“You heard what the Captain said,” Kyrie said. “The aliens are hostile, and we’re running low on supplies. We don’t have time to negotiate.”
“Kyrie, we have to try and use what little time we have,” Marsh urged.
“Yeah, Kyrie. He broke my leg, sure, but I don’t think he meant to. This tree guy is pretty cool, once you talk to him,” Bres added.
“He?” Kyrie raised her eyebrow.
“We think that the entire forest is a single intelligence,” Marsh said gently. “As far as we know, it’s the only one of its kind.”
“The entire forest… but then, how is it communicating?” Kyrie said.
“We were just about to ask,” Marsh replied.
Kyrie bit her lip, looking back toward the camp. Then she sighed and sat between Marsh and Gibbs.
“Ask away,” she said.
Gibbs, in her relief, laughed out loud. Her laugh was high and clear, and rang like a bell over the quiet landscape. The whole party, though they feared detection, couldn’t help but relax and smile at the sound.
Gibbs pressed the transmit button. “Hello, again. We have another friend with us, Cadet Eileen Kyrie.”
“Your first name is Eileen?” Bres whispered incredulously.
Kyrie shushed him.
Gibbs continued, “We’re curious; how are you able to communicate with us? We didn’t see any radio equipment in the forest.”
“How are you reading my thoughts?” the mind responded.
The youths exchanged puzzled glances. Unfortunately, there were no crickets around to fill the silence with the appropriate chirruping.
Finally, Gibbs spoke again. “I don’t understand. You’re transmitting radio signals to us. How are you doing it?”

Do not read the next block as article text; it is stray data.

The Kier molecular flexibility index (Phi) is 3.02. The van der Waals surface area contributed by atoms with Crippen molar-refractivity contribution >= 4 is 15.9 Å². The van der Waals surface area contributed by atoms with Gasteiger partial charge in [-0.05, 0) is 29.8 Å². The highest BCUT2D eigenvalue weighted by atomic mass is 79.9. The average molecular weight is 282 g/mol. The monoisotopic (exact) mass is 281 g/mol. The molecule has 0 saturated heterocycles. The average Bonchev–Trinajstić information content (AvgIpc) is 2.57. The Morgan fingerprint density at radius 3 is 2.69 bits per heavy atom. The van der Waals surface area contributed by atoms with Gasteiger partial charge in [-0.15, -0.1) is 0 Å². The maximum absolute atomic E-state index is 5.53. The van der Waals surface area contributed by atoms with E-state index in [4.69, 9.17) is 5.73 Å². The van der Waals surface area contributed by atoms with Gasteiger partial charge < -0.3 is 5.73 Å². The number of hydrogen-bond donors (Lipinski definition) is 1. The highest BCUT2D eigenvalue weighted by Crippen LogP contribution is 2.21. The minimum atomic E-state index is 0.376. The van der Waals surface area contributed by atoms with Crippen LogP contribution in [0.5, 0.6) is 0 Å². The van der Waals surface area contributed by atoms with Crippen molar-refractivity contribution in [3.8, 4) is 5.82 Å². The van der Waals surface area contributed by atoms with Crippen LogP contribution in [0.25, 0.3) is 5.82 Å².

“You showed me how to think in your language. The ‘signals’ you speak of are part of my brain.”
“How can radio signals be part of your brain?” Gibbs asked.
There was a confused crackling noise, and then the strange voice spoke. “It’s difficult to remember, but over the millennia, I’ve been able to meditate on my existence. This is what I know about myself.
“Long ago, I was many. There were many unseen predators who would hurt me, so pieces of me would send signals to other pieces when it was hurt, so the others could help it heal, or try to fight the pain-bringers. Over time, the signals became more detailed.
“Centuries passed, and the predators stopped coming. Everything became very quiet, without the distress signals, but in the silence, parts of me became aware of very small, faint signals in the sky. I became aware of stars, pulsars, quasars, and the cycles of pulses that came from the sun. Pieces of me sent signals about these new discoveries back and forth along more and more ordered pathways, until logic emerged. I was awake.
“For millennia I could only think about, and talk to, the stars. Then you came, bringing with you the dimly remembered pain. You taught me your language, and I am able to think with your words, and communicate with you.”
Gibbs pressed the transmit button with trembling hands. “Thank you,” she whispered, “for telling us your story.”
Marsh stood and walked to the edge of the forest. He reached out and gently touched one of the white, moonlit blossoms with his dark grey hand.
“So, these little blossoms aren’t flowers at all, but tiny radio transmitters. They send radio signals to each other, back and forth, like neurons.”
“It can’t stop transmitting all of these signals, because that would be like dying,” Gibbs cried.
“Yes, so your little field trip was useless, after all,” a cold, mechanical voice replied. “In the end, we and the trees must be enemies.”
The small group turned to see two violet lights shining through the darkness. Captain Geneva had found them.
“I don’t blame you for trying,” she said. “I can understand why you might wish to avoid conflict. After all, this is a fascinating new species, and you are all young and curious. I suppose the loss of 4 hours sleep is enough punishment for you all. We still have 4 hours before sunrise, so let’s return to camp.”
For a moment, no one moved.
“Return to camp, now, before I decide not to be so forgiving.”
Everyone stood, and Gibbs, with fumbling fingers, returned the radio to its case.